One of the biggest complaints about the i3 for the North American market has been how the range extender is implemented. Unlike in other markets, the user doesn’t get to decide when the range extender turns on. It automatically turns on once the state of charge drops below 6.5%. The range extender then works to maintain the 6.5% SOC, it doesn’t charge the battery past that set point.
The problem is, there are some driving conditions (high speed & extended uphill climbs) where the range extender cannot keep up with the energy demand of the vehicle. In those instances, the car will deplete the 6.5% buffer and then go into reduced power mode, limiting the vehicle to speeds around 40 mph. This even led to a class-action lawsuit in 2016.
The good news is, as the i3’s battery size increases, so does the 6.5% buffer, reducing the chance of the car going into reduced-power mode:
- 2014 – 2016 models: 21.6 kWh battery = 1.4 kWh buffer
- 2017 – 2018 models: 33.2 kWh battery = 2.2 kWh buffer
- 2019 – on models: 44.2 kWh battery = 2.9 kWh buffer
The range extender now has more than double the available buffer than the original i3 REx did, about 3 kWh to prevent the chance of reduced power mode. While it can still happen, as long as the owner understands how the REx works, they should be able to prevent any issues. Before I had the 2018 BEV i3s that I currently drive, I had a 2014 i3 REx for three years, and personally never had a problem with reduced power.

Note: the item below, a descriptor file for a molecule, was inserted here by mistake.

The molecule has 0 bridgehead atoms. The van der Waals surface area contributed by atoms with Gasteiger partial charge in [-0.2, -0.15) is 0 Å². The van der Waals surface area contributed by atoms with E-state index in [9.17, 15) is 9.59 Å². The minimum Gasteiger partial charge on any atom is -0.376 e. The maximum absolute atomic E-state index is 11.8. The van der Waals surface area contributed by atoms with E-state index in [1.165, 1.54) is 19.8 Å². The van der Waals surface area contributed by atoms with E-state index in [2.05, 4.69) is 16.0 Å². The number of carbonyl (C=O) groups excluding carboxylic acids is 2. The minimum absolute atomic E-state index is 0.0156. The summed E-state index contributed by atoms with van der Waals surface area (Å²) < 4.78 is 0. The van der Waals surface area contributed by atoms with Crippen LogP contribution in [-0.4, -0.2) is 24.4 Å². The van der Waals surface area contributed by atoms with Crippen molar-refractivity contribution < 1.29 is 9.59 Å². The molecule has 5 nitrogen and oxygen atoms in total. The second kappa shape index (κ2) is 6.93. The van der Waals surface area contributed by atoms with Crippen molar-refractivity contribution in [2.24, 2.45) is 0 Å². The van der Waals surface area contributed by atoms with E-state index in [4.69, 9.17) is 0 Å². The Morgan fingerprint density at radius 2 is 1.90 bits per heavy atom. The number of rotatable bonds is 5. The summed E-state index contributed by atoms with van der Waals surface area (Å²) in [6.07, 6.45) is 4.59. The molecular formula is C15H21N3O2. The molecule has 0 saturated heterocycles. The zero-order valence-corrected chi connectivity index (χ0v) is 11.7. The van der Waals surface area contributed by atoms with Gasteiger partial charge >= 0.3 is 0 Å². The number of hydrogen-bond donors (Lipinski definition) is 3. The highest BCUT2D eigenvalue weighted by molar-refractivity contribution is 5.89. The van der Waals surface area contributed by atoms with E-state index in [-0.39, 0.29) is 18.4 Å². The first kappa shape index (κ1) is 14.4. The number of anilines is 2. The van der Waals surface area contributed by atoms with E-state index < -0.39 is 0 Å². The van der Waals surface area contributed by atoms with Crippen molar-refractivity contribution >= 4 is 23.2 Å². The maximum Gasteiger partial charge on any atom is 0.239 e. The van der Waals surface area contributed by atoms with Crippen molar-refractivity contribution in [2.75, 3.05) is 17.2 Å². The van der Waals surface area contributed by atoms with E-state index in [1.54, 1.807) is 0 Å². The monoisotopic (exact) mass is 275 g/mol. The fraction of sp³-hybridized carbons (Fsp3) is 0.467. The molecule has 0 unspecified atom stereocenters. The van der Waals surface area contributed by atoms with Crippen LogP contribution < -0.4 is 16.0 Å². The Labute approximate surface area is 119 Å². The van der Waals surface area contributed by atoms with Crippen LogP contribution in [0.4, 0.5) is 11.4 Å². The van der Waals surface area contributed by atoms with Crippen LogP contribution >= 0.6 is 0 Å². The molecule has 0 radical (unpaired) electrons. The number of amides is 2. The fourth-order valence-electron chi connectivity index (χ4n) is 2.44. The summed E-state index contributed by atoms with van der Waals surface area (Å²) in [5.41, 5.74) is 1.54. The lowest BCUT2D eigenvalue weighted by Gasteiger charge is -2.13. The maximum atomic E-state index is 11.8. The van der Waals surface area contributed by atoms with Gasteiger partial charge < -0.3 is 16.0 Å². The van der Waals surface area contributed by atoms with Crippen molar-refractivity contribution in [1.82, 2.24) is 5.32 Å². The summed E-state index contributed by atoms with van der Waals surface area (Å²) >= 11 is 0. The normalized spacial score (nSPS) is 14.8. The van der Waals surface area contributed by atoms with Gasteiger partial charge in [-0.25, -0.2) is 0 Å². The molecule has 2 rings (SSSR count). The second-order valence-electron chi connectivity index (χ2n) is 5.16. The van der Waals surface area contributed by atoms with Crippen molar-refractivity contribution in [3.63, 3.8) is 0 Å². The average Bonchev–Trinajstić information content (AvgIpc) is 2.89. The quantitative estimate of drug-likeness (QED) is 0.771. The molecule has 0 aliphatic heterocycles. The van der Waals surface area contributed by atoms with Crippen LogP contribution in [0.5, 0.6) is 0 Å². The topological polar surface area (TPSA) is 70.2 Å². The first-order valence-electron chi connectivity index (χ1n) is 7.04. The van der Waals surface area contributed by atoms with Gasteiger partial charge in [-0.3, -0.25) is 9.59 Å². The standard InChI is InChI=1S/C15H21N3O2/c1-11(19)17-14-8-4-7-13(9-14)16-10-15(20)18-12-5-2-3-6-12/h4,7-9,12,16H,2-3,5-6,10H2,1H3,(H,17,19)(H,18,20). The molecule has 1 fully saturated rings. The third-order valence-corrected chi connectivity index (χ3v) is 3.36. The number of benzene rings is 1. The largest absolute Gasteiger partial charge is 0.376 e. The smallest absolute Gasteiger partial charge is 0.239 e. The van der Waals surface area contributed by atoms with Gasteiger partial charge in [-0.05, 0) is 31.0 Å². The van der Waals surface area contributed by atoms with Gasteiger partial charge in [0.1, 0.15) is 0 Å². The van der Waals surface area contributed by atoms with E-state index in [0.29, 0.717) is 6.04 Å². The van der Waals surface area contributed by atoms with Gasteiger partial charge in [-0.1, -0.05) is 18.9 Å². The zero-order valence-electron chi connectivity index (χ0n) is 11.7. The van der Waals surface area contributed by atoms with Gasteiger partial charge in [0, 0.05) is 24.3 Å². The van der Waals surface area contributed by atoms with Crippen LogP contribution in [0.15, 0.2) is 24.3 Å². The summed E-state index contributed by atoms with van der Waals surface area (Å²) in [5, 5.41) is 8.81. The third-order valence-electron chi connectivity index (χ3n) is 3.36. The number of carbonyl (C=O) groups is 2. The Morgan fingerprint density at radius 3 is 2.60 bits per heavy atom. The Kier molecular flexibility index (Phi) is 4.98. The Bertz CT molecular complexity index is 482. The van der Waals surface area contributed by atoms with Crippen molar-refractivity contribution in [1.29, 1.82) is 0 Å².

However, it’s important to note, I don’t typically drive in areas that are mountainous, with extended drives up long inclines. On the occasions that I needed to drive 100 or more miles with the range extender running, I kept my speed at 70 mph or less and there was never any issue. I noticed that if I drove much faster than 70 mph, the state of charge would slowly go down, and I would risk going into reduced power. Now, with double the buffer capacity compared to my 2014 model, I’m confident the range extender will be able to satisfy the needs of nearly all, but the most challenging uphill driving conditions.
In all, the 2019 BMW i3 is basically the same EV it has been for the past five years, except it now has nearly double the range it did when it first came out as a 2014 model. The people that don’t like the i3 will still not like it. However, those that do like it, now have an even more compelling reason to get one, and that’s about 30% more range than it had in 2018.
One final note. I’d like to thank Chris Chang, General Sales Manager of BMW of Bloomfield, in Bloomfield, New Jersey. Chris arranged for me to take a brand new 2019 i3 he just received in stock for this review, when I couldn’t arrange to get one directly from BMW NA. Chris is a big i3 fan, and does a great job of selling them at his dealership. That’s noteworthy because it’s been well documented that many dealerships, of all brands, are struggling to properly explain and sell their electric offerings. BMW of Bloomfield is doing a great job with their plug-ins, and Chris is the main driving force behind it.